Ebola is the focus of many NIH-supported research efforts, from analyzing the genetics of virus samples to evaluating the safety and effectiveness of treatments and vaccines. Researchers involved in our Models of Infectious Disease Agent Study, or MIDAS, have been using computational methods to forecast the potential course of the outbreak and the impact of various intervention strategies.
Wondering how their work is going, I recently asked our modeling expert Irene Eckstrand a few questions.
How useful are the forecasts?
Forecasts give us a range of possible outcomes. In addition to being a useful public health tool to prepare for an outbreak, they’re an important research tool to test assumptions about how a disease may spread. When we compare the predicted and actual outcomes, we can confirm assumptions, such as the groups of individuals who are more likely to spread the infection to others. Continually doing this helps refine the models and ensure that their forecasts are as accurate as possible.
What are some of the challenges the modelers face?
We need data to build and test models. The data available from this outbreak have been more limited than in most previous outbreaks of Ebola simply because the public health systems are overwhelmed with sick people, and recording information is a secondary priority.
Another issue with forecasting future trends is incorporating information about the deployment of resources and the implementation of interventions that actually slowed the outbreak. We also need to incorporate changes in people’s behavior. If people think an outbreak is leveling off, they may relax the precautions they’ve been taking—and that could lead to another spike in the disease.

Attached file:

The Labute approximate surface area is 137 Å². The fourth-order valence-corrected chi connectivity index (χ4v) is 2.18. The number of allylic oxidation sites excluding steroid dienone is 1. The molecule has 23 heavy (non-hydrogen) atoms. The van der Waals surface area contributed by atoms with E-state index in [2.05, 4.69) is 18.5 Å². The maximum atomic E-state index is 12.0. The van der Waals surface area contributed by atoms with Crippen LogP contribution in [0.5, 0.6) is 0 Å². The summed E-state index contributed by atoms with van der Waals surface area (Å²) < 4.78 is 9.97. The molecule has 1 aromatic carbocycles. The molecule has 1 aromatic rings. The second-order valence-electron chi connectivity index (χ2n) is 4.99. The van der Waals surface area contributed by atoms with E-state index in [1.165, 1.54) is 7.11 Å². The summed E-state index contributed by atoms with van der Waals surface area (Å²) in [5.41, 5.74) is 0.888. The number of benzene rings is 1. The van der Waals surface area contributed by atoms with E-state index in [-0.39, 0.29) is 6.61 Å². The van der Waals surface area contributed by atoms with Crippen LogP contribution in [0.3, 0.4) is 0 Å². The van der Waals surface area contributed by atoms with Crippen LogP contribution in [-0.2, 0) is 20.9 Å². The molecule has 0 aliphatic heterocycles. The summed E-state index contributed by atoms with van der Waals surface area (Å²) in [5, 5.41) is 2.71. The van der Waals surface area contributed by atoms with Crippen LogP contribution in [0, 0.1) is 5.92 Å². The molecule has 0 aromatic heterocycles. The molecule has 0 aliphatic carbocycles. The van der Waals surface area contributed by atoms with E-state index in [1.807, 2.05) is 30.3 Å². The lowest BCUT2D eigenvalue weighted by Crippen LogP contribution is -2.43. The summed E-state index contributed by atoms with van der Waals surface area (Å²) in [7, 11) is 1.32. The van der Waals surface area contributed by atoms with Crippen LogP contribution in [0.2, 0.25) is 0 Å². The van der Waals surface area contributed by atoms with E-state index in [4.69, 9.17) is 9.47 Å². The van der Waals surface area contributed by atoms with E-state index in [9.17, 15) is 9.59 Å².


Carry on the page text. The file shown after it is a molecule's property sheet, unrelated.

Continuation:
What other Ebola-related projects are the MIDAS modelers working on?
The MIDAS researchers are:
- Modeling logistical factors such as the number and placement of treatment beds and staffing needs.
- Tracking potential transmission within and between communities and at hospitals and funerals.
- Developing a method to estimate the amount of underreporting of case data.
- Applying models of “tipping points” to look for evidence that the disease curve is slowing.
- Estimating the number of people who are infected but not symptomatic.
- Creating new resources for Ebola modelers, including standards for using infectious disease data.
- Calculating the risk of importation of cases for a wide variety of countries based on travel networks.
How are the modelers working together?
The MIDAS modelers conference call 1-2 times a week to discuss results, modeling strategies, data sources and questions amenable to modeling. They also participate in discussions with government and other academic groups, so there’s a sizable number of modelers working on a wide variety of public health, logistical and basic research questions.
If you’re interested in learning more about Ebola, Irene recommends a video overview of the 2014 outbreak from Penn State University and a slide presentation on the myths and realities of the disease from Nigeria’s Kaduna State University .